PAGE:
Recently, through our European affiliate the European Centre for Law and Justice (ECLJ), we filed critical submissions before the U.N. Human Rights Council defending Christians – the victims of grave atrocities in Iraq, Syria, and Nigeria. Christians in these regions are facing a severe humanitarian crisis, and live in fear for their lives as a result of radical Islamic extremists who are targeting Christians for simply living out their faith. It is critical that the U.N. act now to save their lives.
In our submission on Iraq and Syria, we detailed the atrocities that ISIS has carried out against Christians in those regions. The stories are heartbreaking.
In Iraq, the ISIS abuses include beheadings, burning victims alive in caskets, and other barbaric acts, such as ‘killings, rape, kidnapping, enslavement, theft . . . destruction of religious sites . . . sexual slavery, forced conversion, ransom demands, property seizures, and forced business closures’. Islamic State fighters destroyed Iraq’s oldest Christian monastery, St. Elijah’s. Father Paul Thabit Habib, a Catholic priest ‘who now lives in Kurdish-administered Irbil’, said that Iraq’s ‘Christian history was “being barbarically leveled”’. He added, “‘[W]e see it as an attempt to expel us from Iraq, eliminating and finishing our existence in this land’”. Such savagery has been punctuated by evidence that the Islamic State is burning Christians alive in locked caskets. These are the types of atrocities that need to collected and investigated by the Investigative Team.
We noted the work being done as a result of Security Council Resolution 2379 which established an investigative team to gather evidence of genocide, but highlighted the fact that there remains a great deal of work to be done in the interim to ensure that Christians remain safe and have access to the basic necessities they need.
The Investigative Team has now begun to collect and preserve evidence that will hopefully lead to this body declaring that ISIS has in fact committed genocide. This declaration of genocide is necessary because it opens up avenues of aid that are otherwise unavailable to the victims of the ISIS genocide and the U.N. can then take the steps necessary to fully halt the genocide and fulfil its responsibility to protect the victims.
Finally, we urged the U.N. to fulfil its obligations and protect Christians and facilitate the lasting resettlement of Christians in the region.
Therefore, the ECLJ and more than 754,000 individuals worldwide who have signed our petition urge the U.N. to declare these atrocities as acts of genocide and to assist those seeking to return home and facilitate the ultimate and lasting resettlement of the victims of ISIS’s atrocities, including those who survive the genocide.
In our submission on Nigeria, we described the harsh reality that Christians face every day because of Boko Haram and the Fulani herdsman.
It is estimated that since May of 2011 Boko Haram has killed more than 37,500 people, displaced 2.4 million, and created 228,000 refugees. Boko Haram has pledged allegiance to the Islamic State, and utilises its tactics of mass killings and kidnappings to instill fear and intimidate. They target Christians and anyone else whom they see as a threat to the establishment of an Islamic State.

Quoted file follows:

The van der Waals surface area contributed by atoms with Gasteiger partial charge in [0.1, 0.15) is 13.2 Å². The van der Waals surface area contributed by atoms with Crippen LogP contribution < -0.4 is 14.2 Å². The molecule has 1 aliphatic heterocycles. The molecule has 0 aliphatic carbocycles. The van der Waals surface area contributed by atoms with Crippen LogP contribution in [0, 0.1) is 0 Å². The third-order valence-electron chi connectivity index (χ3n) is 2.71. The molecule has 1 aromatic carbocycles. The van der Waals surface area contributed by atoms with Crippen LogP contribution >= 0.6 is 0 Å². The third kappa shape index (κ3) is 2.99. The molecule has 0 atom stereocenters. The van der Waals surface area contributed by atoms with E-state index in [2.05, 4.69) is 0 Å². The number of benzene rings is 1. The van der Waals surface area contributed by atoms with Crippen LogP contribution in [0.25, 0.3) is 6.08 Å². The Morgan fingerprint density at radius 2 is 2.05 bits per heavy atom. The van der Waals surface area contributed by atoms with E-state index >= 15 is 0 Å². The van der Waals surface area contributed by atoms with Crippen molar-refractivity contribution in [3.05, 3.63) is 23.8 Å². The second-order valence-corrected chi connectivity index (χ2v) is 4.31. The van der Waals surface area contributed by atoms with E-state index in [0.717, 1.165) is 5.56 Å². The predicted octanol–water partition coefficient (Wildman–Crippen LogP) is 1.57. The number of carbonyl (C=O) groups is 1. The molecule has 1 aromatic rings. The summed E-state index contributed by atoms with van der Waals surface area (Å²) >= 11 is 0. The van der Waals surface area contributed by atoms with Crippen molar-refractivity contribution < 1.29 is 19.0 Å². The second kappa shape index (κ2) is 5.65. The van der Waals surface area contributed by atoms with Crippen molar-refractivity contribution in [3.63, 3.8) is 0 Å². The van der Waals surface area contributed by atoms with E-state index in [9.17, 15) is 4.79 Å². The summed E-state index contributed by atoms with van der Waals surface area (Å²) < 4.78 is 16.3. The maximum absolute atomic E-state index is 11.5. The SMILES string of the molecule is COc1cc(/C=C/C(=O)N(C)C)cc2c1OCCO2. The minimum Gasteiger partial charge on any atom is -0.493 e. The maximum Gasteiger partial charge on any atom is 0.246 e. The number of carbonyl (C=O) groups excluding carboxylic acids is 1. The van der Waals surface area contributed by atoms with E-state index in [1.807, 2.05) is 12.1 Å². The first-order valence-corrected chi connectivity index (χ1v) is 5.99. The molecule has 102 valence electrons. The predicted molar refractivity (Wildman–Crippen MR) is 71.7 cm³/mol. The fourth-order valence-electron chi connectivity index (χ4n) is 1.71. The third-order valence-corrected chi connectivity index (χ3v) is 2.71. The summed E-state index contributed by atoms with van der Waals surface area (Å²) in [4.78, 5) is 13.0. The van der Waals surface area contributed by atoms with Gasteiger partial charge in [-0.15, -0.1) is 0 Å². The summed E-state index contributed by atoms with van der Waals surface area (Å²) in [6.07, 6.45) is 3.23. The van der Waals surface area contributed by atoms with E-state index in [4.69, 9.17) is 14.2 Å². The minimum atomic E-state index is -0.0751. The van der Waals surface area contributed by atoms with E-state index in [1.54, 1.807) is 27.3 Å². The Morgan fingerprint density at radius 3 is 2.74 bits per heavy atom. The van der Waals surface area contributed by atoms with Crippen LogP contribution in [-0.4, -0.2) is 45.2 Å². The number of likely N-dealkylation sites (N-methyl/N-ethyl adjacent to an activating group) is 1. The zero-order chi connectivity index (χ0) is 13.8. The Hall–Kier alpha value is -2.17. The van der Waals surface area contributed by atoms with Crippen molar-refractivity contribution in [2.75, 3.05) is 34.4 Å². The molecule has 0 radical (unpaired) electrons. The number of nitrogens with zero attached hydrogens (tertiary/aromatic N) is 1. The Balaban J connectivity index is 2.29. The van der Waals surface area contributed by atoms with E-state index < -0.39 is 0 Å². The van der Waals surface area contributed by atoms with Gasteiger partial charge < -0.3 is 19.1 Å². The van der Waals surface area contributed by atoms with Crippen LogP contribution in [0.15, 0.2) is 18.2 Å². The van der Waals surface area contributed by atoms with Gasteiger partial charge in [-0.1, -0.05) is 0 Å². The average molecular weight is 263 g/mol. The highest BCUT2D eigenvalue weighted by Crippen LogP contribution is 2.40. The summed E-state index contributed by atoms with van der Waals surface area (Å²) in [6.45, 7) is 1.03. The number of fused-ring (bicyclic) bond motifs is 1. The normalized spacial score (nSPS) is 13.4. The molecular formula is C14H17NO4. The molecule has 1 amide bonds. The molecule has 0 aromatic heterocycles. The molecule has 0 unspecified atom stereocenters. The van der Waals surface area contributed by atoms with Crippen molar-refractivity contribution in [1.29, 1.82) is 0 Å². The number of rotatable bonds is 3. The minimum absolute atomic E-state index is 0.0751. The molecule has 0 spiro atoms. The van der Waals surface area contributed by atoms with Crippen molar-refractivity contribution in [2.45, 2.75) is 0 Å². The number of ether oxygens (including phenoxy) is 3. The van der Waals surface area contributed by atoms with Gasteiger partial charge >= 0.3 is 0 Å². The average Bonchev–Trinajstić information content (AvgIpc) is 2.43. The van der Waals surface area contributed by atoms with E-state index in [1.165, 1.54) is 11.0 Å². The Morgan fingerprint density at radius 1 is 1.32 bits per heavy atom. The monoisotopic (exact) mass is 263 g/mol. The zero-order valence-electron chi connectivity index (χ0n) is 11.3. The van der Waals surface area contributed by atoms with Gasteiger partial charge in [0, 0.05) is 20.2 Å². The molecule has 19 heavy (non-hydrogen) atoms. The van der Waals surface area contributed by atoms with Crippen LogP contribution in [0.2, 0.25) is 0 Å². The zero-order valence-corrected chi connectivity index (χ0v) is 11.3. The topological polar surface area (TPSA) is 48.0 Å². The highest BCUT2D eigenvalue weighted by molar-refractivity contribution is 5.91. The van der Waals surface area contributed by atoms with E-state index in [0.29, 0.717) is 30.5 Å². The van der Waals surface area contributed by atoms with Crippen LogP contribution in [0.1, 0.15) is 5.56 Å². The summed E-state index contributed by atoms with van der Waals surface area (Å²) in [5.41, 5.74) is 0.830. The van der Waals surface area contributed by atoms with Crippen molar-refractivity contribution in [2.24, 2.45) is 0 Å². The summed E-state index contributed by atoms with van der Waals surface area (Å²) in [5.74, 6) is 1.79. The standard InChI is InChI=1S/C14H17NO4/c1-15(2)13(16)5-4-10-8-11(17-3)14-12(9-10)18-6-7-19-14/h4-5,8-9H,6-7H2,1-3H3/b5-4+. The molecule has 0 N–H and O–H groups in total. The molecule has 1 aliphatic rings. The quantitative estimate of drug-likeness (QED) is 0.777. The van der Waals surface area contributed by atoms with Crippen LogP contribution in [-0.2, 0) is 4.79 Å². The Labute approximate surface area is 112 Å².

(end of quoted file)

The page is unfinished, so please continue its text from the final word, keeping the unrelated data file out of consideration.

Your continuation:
In addition to the deadly attacks by Boko Haram, there are reports of growing conflict in the central regions of Nigeria between the predominately Muslin Fulani herdsman and the predominantly Christian farmers. The Fulani herdsman have begun attacking Christian farmers, destroying homes, churches, and even kidnapping Christian school girls in order to marry them to Muslims.
It is critical that the U.N. act swiftly to put an end to these religiously motivated attacks against Christians in Nigeria and to ensure that more innocent lives are not lost. As we reminded the U.N., it is their duty to remove threats to peace and act to prevent genocide, not just respond to genocide.
Clearly, horrific acts of aggression are violating the peaceful lives of Christians in Nigeria. In order to prevent further loss of life, a massive humanitarian crisis, and to end increasing religiously motivated violence, we must act now. The U.N. Charter calls on the U.N. to remove threats to peace, and the Genocide Convention calls on the U.N. to prevent acts of genocide not merely to respond to genocide. We have seen in Iraq and Syria what happens when the U.N. fails to take preventive measures when it is clear that mass atrocities are being carried out against a particular group of people. This is the only the beginning, if meaningful action is not taken now the problem in Nigeria will worsen. Islamic State and Islamic State affiliate groups, like Boko Haram, have shown their resiliency time and time again. When they are forced out of one area they flee in order to regroup and fight another day.
We will continue to advocate for suffering Christians to ensure they get the relief and assistance they so desperately need. The humanitarian crisis in Iraq, Syria, and Nigeria is unfathomable and the international community must work now to put an end to it. We cannot sit idly by while more and more Christians are being killed because of their faith.
In the coming days, we are preparing to make oral interventions at the U.N. HRC on behalf of these persecuted Christians.
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